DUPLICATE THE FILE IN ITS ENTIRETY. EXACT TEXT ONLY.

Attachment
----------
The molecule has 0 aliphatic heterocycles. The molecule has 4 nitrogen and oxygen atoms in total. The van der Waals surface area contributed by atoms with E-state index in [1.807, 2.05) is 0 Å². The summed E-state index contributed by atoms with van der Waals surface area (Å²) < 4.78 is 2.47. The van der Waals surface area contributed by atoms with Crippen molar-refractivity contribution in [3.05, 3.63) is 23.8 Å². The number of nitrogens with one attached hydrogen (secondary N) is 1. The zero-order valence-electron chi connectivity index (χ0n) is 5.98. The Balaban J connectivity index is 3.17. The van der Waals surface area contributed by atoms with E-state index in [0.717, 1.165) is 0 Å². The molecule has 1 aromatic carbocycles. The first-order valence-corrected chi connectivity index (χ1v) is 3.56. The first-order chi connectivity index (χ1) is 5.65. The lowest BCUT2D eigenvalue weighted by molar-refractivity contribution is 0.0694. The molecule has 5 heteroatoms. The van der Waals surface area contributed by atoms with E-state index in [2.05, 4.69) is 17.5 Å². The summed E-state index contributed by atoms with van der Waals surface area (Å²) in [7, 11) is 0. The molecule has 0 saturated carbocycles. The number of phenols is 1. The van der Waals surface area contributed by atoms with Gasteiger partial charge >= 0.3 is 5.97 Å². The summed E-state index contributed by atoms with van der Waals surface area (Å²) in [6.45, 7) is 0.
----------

The molecule has 0 aliphatic heterocycles. The molecule has 4 nitrogen and oxygen atoms in total. The van der Waals surface area contributed by atoms with E-state index in [1.807, 2.05) is 0 Å². The summed E-state index contributed by atoms with van der Waals surface area (Å²) < 4.78 is 2.47. The van der Waals surface area contributed by atoms with Crippen molar-refractivity contribution in [3.05, 3.63) is 23.8 Å². The number of nitrogens with one attached hydrogen (secondary N) is 1. The zero-order valence-electron chi connectivity index (χ0n) is 5.98. The Balaban J connectivity index is 3.17. The van der Waals surface area contributed by atoms with E-state index in [0.717, 1.165) is 0 Å². The molecule has 1 aromatic carbocycles. The first-order valence-corrected chi connectivity index (χ1v) is 3.56. The first-order chi connectivity index (χ1) is 5.65. The lowest BCUT2D eigenvalue weighted by molar-refractivity contribution is 0.0694. The molecule has 5 heteroatoms. The van der Waals surface area contributed by atoms with E-state index in [2.05, 4.69) is 17.5 Å². The summed E-state index contributed by atoms with van der Waals surface area (Å²) in [7, 11) is 0. The molecule has 0 saturated carbocycles. The number of phenols is 1. The van der Waals surface area contributed by atoms with Gasteiger partial charge >= 0.3 is 5.97 Å². The summed E-state index contributed by atoms with van der Waals surface area (Å²) in [6.45, 7) is 0.